“Kali the Mother” does not afford us any softer face in Swami Vivekananda’s English poem, “For Terror is Thy name/ Death is in Thy breath/ Thou ‘Time’, the All-destroyer!/ Come, Ov Mother, come! Who dares misery love/And hug the form of Death/ To him the Mother comes.” It would be a mistake to associate the word “Terror” here with the ‘terrorism’ of the Ullaskar or Jugantar brand. Before ‘hugging the form of death’ at half the age till which Tagore lived, Vivekananda had gone to Kashmir where he wrote that poem. During this stay, while ritually worshipping Khir Bhavani, he had the thought: “Mother Bhavani has been manifesting Her Presence here for untold years. The Mohammedans came and destroyed Her temple, yet the people of the place did nothing to protect Her. Alas, if only I were then living, I would not have borne it, I would have protected the temple from the invaders.” He, then, distinctly heard the voice of the goddess saying: “It was my desire that the Mohammedans destroy the temple. It is my desire that I should live in [a] dilapidated temple, otherwise, can I not immediately erect a seven-storied temple of gold here if I like? What can you do? Do I protect you or do you protect me?” The present day chariot-driving ‘protectors’ of Ram and Durga should heed these words of the Mother, in front of whose idol we have always sung:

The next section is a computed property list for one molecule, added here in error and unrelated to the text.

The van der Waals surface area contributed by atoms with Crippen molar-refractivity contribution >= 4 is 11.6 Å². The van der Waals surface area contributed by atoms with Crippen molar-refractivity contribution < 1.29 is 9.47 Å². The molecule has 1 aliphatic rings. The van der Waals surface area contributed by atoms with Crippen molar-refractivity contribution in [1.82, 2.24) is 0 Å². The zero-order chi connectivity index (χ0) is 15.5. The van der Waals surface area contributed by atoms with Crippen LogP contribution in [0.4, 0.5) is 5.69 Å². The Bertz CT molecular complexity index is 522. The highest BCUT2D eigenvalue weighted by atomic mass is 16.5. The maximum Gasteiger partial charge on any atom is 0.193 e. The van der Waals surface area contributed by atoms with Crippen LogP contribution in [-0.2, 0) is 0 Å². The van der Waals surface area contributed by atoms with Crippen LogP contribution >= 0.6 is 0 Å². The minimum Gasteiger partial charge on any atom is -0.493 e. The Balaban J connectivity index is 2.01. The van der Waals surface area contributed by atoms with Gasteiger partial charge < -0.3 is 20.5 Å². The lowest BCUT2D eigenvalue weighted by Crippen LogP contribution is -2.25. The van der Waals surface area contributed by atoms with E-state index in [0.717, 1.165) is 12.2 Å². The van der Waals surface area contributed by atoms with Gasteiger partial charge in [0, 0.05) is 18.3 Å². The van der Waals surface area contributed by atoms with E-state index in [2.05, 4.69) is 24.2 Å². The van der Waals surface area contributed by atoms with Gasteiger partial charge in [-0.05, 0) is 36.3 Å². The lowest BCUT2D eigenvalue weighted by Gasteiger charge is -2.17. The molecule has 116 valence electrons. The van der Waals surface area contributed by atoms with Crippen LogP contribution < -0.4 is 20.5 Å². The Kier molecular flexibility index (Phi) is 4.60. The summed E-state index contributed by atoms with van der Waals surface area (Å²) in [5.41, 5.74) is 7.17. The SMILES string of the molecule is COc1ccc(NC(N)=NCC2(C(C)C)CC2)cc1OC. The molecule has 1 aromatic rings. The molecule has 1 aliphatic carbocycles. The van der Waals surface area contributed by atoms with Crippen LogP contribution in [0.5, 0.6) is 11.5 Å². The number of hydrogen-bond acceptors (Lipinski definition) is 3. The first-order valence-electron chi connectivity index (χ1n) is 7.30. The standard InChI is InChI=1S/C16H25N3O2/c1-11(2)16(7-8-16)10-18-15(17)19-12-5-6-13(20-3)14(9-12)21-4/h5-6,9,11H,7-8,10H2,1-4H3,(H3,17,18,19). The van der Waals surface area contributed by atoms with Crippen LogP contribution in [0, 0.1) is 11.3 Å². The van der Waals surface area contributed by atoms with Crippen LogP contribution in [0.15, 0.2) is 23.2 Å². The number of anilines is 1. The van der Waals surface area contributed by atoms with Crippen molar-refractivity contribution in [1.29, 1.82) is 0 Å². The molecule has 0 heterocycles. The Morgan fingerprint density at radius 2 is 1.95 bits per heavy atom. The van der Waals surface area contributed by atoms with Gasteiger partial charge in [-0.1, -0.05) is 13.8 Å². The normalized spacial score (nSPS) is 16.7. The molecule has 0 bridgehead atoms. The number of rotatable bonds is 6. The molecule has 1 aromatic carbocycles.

“My mother’s image by error with clay I want to shape/ this Ma is not earth’s girl, vain toil, with clay I sweat… My mother has three eyes: sun, moon, and holy fire. Is there an artisan, to build me such a one?” (Translation: Gayatri Spivak).
If the maternalization of language or land is necessarily abjured because of its suspected Hindutva roots, then what do we do with the national anthem of Bangladesh — also composed by Rabindranath — which uses “Ma” as a refrain, with no trace of militarism?